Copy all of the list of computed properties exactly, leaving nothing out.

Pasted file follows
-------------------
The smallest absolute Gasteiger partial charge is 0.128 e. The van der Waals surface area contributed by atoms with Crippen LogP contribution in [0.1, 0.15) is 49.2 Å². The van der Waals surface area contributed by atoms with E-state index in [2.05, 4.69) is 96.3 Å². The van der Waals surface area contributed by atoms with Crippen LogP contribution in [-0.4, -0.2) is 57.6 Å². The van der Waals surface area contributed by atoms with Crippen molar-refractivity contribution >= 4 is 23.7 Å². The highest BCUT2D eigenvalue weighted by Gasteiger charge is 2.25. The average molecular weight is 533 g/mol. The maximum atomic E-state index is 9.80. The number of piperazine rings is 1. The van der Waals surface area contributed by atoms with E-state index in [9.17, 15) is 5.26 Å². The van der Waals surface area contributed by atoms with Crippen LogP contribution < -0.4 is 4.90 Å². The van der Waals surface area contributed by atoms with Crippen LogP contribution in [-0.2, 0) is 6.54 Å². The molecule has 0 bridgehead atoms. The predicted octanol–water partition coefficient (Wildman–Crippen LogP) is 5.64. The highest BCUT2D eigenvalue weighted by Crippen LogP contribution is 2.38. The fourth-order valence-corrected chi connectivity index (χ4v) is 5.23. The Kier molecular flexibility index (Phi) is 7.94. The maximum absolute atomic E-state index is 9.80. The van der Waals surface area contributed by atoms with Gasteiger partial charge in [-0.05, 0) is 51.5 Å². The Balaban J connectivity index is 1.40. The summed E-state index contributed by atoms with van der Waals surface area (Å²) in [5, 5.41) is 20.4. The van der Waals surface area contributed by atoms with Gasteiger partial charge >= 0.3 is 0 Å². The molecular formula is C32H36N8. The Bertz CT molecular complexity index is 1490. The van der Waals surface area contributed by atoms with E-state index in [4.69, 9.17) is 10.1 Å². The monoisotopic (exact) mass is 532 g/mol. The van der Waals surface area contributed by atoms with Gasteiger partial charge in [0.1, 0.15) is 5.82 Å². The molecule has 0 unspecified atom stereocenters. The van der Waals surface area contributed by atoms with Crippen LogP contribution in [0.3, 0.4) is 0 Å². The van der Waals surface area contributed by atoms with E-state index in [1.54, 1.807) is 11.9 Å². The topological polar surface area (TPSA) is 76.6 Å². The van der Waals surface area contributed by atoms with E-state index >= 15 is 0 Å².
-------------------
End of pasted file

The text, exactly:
The smallest absolute Gasteiger partial charge is 0.128 e. The van der Waals surface area contributed by atoms with Crippen LogP contribution in [0.1, 0.15) is 49.2 Å². The van der Waals surface area contributed by atoms with E-state index in [2.05, 4.69) is 96.3 Å². The van der Waals surface area contributed by atoms with Crippen LogP contribution in [-0.4, -0.2) is 57.6 Å². The van der Waals surface area contributed by atoms with Crippen molar-refractivity contribution >= 4 is 23.7 Å². The highest BCUT2D eigenvalue weighted by Gasteiger charge is 2.25. The average molecular weight is 533 g/mol. The maximum atomic E-state index is 9.80. The number of piperazine rings is 1. The van der Waals surface area contributed by atoms with E-state index in [9.17, 15) is 5.26 Å². The van der Waals surface area contributed by atoms with Crippen LogP contribution < -0.4 is 4.90 Å². The van der Waals surface area contributed by atoms with Crippen LogP contribution in [-0.2, 0) is 6.54 Å². The molecule has 0 bridgehead atoms. The predicted octanol–water partition coefficient (Wildman–Crippen LogP) is 5.64. The highest BCUT2D eigenvalue weighted by Crippen LogP contribution is 2.38. The fourth-order valence-corrected chi connectivity index (χ4v) is 5.23. The Kier molecular flexibility index (Phi) is 7.94. The maximum absolute atomic E-state index is 9.80. The van der Waals surface area contributed by atoms with Gasteiger partial charge in [-0.05, 0) is 51.5 Å². The Balaban J connectivity index is 1.40. The summed E-state index contributed by atoms with van der Waals surface area (Å²) in [5, 5.41) is 20.4. The van der Waals surface area contributed by atoms with Gasteiger partial charge >= 0.3 is 0 Å². The molecular formula is C32H36N8. The Bertz CT molecular complexity index is 1490. The van der Waals surface area contributed by atoms with E-state index in [4.69, 9.17) is 10.1 Å². The monoisotopic (exact) mass is 532 g/mol. The van der Waals surface area contributed by atoms with Gasteiger partial charge in [0.1, 0.15) is 5.82 Å². The molecule has 0 unspecified atom stereocenters. The van der Waals surface area contributed by atoms with Crippen LogP contribution in [0.3, 0.4) is 0 Å². The van der Waals surface area contributed by atoms with E-state index in [1.54, 1.807) is 11.9 Å². The topological polar surface area (TPSA) is 76.6 Å². The van der Waals surface area contributed by atoms with E-state index >= 15 is 0 Å².